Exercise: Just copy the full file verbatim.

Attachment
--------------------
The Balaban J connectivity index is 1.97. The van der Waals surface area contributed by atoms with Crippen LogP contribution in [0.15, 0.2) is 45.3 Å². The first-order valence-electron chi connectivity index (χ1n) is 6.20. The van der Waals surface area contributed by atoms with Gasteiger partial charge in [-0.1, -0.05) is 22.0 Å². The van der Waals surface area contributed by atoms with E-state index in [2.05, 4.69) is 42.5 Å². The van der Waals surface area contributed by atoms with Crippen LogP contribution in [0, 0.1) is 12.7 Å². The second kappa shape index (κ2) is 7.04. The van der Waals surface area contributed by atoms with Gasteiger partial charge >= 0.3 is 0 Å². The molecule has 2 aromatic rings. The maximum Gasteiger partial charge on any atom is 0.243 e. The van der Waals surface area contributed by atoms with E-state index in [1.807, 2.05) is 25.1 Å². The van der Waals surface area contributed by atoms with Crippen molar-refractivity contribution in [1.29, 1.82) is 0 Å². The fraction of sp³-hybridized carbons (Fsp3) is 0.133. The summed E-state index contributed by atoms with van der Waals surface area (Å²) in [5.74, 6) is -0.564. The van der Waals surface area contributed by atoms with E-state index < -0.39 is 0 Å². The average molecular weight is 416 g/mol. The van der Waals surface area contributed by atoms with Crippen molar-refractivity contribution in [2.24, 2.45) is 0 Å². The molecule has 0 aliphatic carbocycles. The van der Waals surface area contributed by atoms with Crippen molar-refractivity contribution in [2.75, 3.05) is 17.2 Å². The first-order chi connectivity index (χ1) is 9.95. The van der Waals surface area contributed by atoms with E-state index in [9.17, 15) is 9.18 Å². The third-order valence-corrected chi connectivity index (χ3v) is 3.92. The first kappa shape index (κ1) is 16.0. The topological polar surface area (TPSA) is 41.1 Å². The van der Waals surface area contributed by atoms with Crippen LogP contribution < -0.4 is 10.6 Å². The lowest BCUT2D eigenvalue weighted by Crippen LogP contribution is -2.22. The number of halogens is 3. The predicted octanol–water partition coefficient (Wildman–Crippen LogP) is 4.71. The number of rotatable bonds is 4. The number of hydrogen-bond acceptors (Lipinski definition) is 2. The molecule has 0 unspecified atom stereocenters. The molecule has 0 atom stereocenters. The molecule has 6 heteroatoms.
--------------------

The Balaban J connectivity index is 1.97. The van der Waals surface area contributed by atoms with Crippen LogP contribution in [0.15, 0.2) is 45.3 Å². The first-order valence-electron chi connectivity index (χ1n) is 6.20. The van der Waals surface area contributed by atoms with Gasteiger partial charge in [-0.1, -0.05) is 22.0 Å². The van der Waals surface area contributed by atoms with E-state index in [2.05, 4.69) is 42.5 Å². The van der Waals surface area contributed by atoms with Crippen LogP contribution in [0, 0.1) is 12.7 Å². The second kappa shape index (κ2) is 7.04. The van der Waals surface area contributed by atoms with Gasteiger partial charge >= 0.3 is 0 Å². The molecule has 2 aromatic rings. The maximum Gasteiger partial charge on any atom is 0.243 e. The van der Waals surface area contributed by atoms with E-state index in [1.807, 2.05) is 25.1 Å². The van der Waals surface area contributed by atoms with Crippen molar-refractivity contribution in [1.29, 1.82) is 0 Å². The fraction of sp³-hybridized carbons (Fsp3) is 0.133. The summed E-state index contributed by atoms with van der Waals surface area (Å²) in [5.74, 6) is -0.564. The van der Waals surface area contributed by atoms with E-state index < -0.39 is 0 Å². The average molecular weight is 416 g/mol. The van der Waals surface area contributed by atoms with Crippen molar-refractivity contribution in [2.24, 2.45) is 0 Å². The molecule has 0 aliphatic carbocycles. The van der Waals surface area contributed by atoms with Crippen molar-refractivity contribution in [2.75, 3.05) is 17.2 Å². The first-order chi connectivity index (χ1) is 9.95. The van der Waals surface area contributed by atoms with E-state index in [9.17, 15) is 9.18 Å². The third-order valence-corrected chi connectivity index (χ3v) is 3.92. The first kappa shape index (κ1) is 16.0. The topological polar surface area (TPSA) is 41.1 Å². The van der Waals surface area contributed by atoms with Crippen LogP contribution < -0.4 is 10.6 Å². The lowest BCUT2D eigenvalue weighted by Crippen LogP contribution is -2.22. The number of halogens is 3. The predicted octanol–water partition coefficient (Wildman–Crippen LogP) is 4.71. The number of rotatable bonds is 4. The number of hydrogen-bond acceptors (Lipinski definition) is 2. The molecule has 0 unspecified atom stereocenters. The molecule has 0 atom stereocenters. The molecule has 6 heteroatoms.